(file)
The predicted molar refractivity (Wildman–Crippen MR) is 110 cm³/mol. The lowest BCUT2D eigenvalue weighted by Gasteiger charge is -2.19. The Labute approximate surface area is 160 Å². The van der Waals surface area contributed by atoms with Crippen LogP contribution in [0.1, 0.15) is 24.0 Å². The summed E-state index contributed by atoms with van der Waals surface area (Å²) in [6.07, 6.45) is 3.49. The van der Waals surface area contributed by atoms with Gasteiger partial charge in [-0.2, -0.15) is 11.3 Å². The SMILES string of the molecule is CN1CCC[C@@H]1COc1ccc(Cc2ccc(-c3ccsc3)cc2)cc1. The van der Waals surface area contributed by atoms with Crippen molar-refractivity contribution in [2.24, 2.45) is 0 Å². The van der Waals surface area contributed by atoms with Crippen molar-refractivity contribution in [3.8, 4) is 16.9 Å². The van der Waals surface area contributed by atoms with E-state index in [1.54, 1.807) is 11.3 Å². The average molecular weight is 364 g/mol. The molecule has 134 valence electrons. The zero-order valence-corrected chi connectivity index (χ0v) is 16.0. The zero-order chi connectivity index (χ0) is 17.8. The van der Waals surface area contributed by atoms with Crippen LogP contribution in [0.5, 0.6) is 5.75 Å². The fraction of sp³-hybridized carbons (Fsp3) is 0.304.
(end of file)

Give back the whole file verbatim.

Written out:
The predicted molar refractivity (Wildman–Crippen MR) is 110 cm³/mol. The lowest BCUT2D eigenvalue weighted by Gasteiger charge is -2.19. The Labute approximate surface area is 160 Å². The van der Waals surface area contributed by atoms with Crippen LogP contribution in [0.1, 0.15) is 24.0 Å². The summed E-state index contributed by atoms with van der Waals surface area (Å²) in [6.07, 6.45) is 3.49. The van der Waals surface area contributed by atoms with Gasteiger partial charge in [-0.2, -0.15) is 11.3 Å². The SMILES string of the molecule is CN1CCC[C@@H]1COc1ccc(Cc2ccc(-c3ccsc3)cc2)cc1. The van der Waals surface area contributed by atoms with Crippen molar-refractivity contribution in [2.24, 2.45) is 0 Å². The van der Waals surface area contributed by atoms with Crippen molar-refractivity contribution in [3.8, 4) is 16.9 Å². The van der Waals surface area contributed by atoms with E-state index in [1.54, 1.807) is 11.3 Å². The average molecular weight is 364 g/mol. The molecule has 134 valence electrons. The zero-order valence-corrected chi connectivity index (χ0v) is 16.0. The zero-order chi connectivity index (χ0) is 17.8. The van der Waals surface area contributed by atoms with Crippen LogP contribution in [0.5, 0.6) is 5.75 Å². The fraction of sp³-hybridized carbons (Fsp3) is 0.304.